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Ford GT Price

With both Apple and Google wrangling to become the infotainment center of your next new car, Ford will be choosing neither. Or both, depending on how you look at it. During an interview with Re/code, Ford CEO Mark Fields provided some details on how his company will be leveraging its in-house designed Sync system to act as middleman between smart devices and vehicles.

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With the release of Windows 10, Sony won't be the only company to offer game streaming from its consoles. Today we finally got our hands on Windows 10's Xbox One game streaming feature, which lets you bring your entire Xbox gaming experience to any PC running the new OS. And even in its early state, it looks like it will satisfy even the most demanding gamers. Microsoft made a risky bet by demoing the feature with Sunset Overdrive, a fast-paced game where you'd notice the slightest hint of slowdown. And as you can see in the video below, it's virtually indistinguishable from the native Xbox One experience while running on a Surface Pro 3.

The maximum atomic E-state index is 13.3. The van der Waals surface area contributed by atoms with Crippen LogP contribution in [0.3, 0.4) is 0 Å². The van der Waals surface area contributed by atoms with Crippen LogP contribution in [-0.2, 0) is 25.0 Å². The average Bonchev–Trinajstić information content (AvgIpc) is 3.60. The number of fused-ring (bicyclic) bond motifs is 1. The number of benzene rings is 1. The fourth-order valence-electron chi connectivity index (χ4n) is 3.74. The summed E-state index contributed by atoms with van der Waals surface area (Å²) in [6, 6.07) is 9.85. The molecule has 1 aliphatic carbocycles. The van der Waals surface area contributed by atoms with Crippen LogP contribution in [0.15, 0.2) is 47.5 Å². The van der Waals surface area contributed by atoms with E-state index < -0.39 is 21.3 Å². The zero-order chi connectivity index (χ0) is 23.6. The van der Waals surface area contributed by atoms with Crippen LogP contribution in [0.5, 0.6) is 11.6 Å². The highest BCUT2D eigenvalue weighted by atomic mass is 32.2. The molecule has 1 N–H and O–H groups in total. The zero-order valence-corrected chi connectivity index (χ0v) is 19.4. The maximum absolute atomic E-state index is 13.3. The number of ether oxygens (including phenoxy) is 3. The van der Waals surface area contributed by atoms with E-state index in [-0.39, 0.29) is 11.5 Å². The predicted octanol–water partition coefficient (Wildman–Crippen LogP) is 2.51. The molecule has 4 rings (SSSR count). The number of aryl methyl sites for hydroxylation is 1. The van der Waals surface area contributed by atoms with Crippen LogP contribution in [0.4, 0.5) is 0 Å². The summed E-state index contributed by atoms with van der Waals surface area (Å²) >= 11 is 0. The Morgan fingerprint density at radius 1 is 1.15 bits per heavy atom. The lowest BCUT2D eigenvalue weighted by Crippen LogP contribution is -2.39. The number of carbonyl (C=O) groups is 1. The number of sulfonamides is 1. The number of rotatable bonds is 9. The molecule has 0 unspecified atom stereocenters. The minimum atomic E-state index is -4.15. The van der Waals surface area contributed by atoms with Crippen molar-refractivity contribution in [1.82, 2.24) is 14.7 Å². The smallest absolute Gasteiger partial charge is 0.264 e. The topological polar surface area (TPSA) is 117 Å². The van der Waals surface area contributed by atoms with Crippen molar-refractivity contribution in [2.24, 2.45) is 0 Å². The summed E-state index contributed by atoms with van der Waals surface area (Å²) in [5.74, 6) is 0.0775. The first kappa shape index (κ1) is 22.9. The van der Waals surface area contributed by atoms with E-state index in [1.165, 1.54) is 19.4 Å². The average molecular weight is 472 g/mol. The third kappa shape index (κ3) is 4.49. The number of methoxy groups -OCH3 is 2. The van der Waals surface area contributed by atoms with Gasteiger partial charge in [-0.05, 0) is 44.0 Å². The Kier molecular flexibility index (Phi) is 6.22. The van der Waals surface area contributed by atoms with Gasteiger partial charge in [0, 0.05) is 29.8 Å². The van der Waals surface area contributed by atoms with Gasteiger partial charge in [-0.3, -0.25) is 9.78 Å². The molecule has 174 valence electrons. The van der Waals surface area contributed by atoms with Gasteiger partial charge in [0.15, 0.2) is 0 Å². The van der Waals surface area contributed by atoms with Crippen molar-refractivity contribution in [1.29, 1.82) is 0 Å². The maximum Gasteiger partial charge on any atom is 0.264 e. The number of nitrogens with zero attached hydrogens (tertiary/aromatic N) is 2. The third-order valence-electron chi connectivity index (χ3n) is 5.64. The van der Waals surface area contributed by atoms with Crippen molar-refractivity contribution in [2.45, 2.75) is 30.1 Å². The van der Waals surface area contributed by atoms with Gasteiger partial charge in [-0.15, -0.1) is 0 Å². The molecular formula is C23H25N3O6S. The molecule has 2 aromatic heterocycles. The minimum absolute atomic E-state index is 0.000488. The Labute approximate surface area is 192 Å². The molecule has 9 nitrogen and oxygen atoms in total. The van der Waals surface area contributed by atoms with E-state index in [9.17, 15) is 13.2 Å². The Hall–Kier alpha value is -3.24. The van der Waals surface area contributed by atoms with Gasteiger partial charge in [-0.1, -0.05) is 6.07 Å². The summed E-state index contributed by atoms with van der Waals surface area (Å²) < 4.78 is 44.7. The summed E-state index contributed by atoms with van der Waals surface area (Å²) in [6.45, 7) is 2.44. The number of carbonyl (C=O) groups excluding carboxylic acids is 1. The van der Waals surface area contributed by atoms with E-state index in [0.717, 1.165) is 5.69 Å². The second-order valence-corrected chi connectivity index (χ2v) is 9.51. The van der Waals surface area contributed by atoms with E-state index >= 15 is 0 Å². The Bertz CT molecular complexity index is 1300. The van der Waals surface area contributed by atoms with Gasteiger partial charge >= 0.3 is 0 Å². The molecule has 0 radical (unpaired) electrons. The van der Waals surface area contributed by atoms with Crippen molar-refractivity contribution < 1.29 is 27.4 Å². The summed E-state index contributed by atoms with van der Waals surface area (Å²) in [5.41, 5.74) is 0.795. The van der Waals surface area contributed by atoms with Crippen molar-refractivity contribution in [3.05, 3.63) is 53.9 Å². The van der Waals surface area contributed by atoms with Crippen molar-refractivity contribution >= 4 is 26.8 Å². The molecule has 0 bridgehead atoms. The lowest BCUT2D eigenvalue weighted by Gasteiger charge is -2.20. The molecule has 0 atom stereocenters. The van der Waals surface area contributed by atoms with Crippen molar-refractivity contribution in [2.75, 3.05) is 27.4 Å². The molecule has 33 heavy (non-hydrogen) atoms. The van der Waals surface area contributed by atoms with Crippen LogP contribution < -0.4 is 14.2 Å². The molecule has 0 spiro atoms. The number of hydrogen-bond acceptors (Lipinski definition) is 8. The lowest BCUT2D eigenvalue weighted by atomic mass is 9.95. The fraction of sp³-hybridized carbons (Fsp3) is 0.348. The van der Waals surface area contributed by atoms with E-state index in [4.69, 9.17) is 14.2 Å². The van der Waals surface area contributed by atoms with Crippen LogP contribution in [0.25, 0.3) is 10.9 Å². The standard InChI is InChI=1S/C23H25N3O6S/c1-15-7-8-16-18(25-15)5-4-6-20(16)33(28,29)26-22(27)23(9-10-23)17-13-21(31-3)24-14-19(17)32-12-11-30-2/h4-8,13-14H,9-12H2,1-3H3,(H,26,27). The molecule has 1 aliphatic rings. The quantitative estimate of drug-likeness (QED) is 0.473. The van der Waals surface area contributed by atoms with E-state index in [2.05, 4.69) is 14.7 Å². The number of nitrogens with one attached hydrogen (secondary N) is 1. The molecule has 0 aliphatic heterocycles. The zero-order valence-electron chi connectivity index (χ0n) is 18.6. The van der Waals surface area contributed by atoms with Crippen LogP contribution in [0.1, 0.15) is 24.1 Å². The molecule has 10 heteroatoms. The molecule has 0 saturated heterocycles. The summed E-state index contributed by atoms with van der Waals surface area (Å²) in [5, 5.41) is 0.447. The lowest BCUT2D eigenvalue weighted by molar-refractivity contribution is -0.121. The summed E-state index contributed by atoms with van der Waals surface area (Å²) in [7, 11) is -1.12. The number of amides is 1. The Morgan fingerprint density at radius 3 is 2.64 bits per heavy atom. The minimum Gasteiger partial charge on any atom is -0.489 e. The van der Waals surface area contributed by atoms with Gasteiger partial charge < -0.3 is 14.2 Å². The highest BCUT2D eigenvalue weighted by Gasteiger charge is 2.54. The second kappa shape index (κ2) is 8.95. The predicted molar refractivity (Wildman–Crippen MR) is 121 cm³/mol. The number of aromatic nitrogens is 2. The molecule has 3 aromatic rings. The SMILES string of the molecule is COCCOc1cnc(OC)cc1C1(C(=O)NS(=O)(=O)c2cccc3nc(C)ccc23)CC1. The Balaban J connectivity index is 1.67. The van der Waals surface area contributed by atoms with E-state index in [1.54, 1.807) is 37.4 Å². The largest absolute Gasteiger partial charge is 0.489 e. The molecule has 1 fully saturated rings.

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Lithium ion batteries are practically ubiquitous; they power everything from laptops and cell phones to cameras and tablets. But before they can start providing the juice for bigger and more demanding applications, research about their failure needs to happen. That's where the fine folks at University College London come in -- they've used 3D-and-thermal imaging to track exactly what happens when the power cells overheat, inside and out. As you can see in the GIF above, the results aren't pretty. After cranking the heat on a pair of the batteries to 250+ degrees Celsius (482 degrees Fahrenheit) and keeping an eye on them with the aforementioned techniques, researchers witnessed one of the batteries blow its top. Prior to that happening, during what's known as "thermal runaway," the core collapsed.